The new way of sorting things also lets us identify things that we'd previously considered to be disparate, especially chunks of behavior in different execution contexts. For example, say you had Java sorting code that runs on a client, and SQL sorting code that runs on a server. The Agent way of viewing things encourages you to look at the situation this way: Finally, even if the term "agent" seems to evaporate away into a trivial definition ("something that acts"), it still plays a useful role as a place-holder when we talk about agents coordinating with other agents (think CompositePattern). In fact, it's this very generality that lets us plug humans into agent systems easily (though we'll need Adaptors, such as web browsers, when we get down to implementation).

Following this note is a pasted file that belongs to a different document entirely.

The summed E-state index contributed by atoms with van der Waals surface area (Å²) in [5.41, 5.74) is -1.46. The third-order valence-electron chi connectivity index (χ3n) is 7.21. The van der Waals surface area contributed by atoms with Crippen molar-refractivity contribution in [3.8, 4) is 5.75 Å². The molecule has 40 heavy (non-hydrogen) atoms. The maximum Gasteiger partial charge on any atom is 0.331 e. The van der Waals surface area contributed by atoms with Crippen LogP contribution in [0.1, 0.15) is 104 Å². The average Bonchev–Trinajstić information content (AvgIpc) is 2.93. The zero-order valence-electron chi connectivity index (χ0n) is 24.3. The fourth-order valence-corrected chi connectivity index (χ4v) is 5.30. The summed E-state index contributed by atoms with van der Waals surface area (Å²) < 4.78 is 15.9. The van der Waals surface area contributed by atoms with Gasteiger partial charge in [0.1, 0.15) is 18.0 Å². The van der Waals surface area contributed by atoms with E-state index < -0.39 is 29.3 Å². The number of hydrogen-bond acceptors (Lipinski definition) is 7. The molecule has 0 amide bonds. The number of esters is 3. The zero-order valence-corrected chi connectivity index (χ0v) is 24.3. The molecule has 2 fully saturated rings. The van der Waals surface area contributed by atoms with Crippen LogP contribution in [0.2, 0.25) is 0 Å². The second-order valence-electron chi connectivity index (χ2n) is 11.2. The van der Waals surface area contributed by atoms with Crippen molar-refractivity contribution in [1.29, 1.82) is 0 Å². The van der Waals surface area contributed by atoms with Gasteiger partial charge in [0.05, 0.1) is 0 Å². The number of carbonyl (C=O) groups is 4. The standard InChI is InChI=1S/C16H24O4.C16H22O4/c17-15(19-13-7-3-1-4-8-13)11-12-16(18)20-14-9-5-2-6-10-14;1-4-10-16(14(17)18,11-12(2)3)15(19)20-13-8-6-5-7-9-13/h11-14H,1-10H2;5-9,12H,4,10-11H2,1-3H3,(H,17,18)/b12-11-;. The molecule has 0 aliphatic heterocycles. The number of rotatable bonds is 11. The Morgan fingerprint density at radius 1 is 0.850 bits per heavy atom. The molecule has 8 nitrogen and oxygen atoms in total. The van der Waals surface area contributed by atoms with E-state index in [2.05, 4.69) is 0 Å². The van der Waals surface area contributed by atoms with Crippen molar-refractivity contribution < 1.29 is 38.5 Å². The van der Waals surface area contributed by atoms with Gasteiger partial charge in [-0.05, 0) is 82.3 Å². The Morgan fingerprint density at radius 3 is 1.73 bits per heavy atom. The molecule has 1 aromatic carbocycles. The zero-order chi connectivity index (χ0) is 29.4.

-- GeorgePaci

I have to wonder if part of the dispute is because the term is used in other disciplines that are seeking to model mobile entities that contain their own rules, react to their environment, change over time, yadda, yadda, yadda. You, know sociology, biology, anthropology, physics, and so on. You (no one in particular) know, anywhere that that the ideas of distributed systems and emergent behaviour might play a role. They generally don't refer to the subjects of their disciplines as objects or programs unless they are in fact those things. --AnonymousDonor
See also:
CategoryAgentOriented CategoryDefinition